Under a recently-announced new agriculture plan, vacant lots on Chicago's South Side could be transformed into thriving — and profitable — urban farms in just three years.
Under Mayor Rahm Emanuel's new plan, Farmers for Chicago, will make up to five acres of city-owned lots available to local non-profits who will in turn cultivate the land and create a network of area farmers, according to a Friday release from the city.
In a statement, Emanuel said the farm lots will help "stabilize" the surrounding communities and help relieve food desert-related issues. “Farmers for Chicago will give local residents a chance to not only learn how to grow food in their communities, but also build their own food enterprise.”
The local agriculturally-oriented NPO's like Growing Home and the Chicago Botanic Garden will train up to 25 recruits for the new program and provide the technical assistance for farmers-in-training to learn how to run a food business.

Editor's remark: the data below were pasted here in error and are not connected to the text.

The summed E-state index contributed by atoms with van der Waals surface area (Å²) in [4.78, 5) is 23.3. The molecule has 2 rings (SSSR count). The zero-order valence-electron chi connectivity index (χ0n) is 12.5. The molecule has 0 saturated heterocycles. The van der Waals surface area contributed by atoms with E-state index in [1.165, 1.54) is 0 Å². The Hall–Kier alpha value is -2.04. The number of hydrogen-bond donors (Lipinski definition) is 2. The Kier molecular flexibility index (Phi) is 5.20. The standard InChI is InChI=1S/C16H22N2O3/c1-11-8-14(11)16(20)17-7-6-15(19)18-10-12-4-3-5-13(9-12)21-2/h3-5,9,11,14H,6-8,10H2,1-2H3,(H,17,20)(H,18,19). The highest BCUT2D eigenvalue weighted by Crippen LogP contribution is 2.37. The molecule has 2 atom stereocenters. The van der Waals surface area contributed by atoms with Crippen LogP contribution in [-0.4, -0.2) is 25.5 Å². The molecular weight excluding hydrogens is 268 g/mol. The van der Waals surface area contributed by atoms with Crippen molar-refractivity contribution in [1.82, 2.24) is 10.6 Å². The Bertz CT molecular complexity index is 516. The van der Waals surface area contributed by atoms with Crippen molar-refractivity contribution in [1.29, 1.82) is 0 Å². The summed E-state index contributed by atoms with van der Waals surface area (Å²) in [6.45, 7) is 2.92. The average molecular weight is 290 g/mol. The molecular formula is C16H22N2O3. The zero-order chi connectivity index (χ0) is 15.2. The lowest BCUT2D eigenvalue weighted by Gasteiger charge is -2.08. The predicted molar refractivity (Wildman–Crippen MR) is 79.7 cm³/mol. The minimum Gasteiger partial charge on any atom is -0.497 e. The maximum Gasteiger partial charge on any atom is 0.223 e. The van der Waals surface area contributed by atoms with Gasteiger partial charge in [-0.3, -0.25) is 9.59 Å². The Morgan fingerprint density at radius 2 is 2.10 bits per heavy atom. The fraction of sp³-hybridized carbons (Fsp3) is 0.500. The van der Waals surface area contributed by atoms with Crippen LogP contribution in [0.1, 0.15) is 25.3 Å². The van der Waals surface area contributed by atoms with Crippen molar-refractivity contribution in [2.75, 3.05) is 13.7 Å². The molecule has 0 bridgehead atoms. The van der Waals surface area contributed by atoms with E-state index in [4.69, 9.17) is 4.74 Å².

The environmental blog Grist notes the incubator network will "only take applicants with prior farmer training who submit a business plan."
Training a new crop of farmers is key if Chicago is to become an urban agri-business hub. Grist reports it takes the work of one farmer to care for just a quarter-acre of land among the 15,000 vacant lots the city owns. Additionally, with requirements like new soil, compost, fencing, and adding a water supply, Grist says it costs the city $250,000 to get a half-acre of vacant land suitable for farming.
One of the Growing Homes farms grew and sold more than 13,000 pounds of local, USDA Certified Organic produce with an earned income topping $45,000, according to the city.
The Associated Press reports food from the farms will be distributed to more than a dozen farmer's markets, corner stores, restaurants and grocery chains in the area.
The city program will be a partnership with Growing Power, a Milwaukee-based urban farming organization whose founder Will Allen was awarded a MacArthur "Genius" grant for his agricultural work in 2008.
South Side neighborhoods such as Englewood, with plenty of vacant lots but sparse commerce, have drawn the attention of urban agriculture leaders in recent months; The neighborhood is ground zero for the city's Department of Housing and Economic Development’s (DHE) Green Healthy Neighborhoods initiative announced in November.
The city hails the program among the first of its kind in the nation.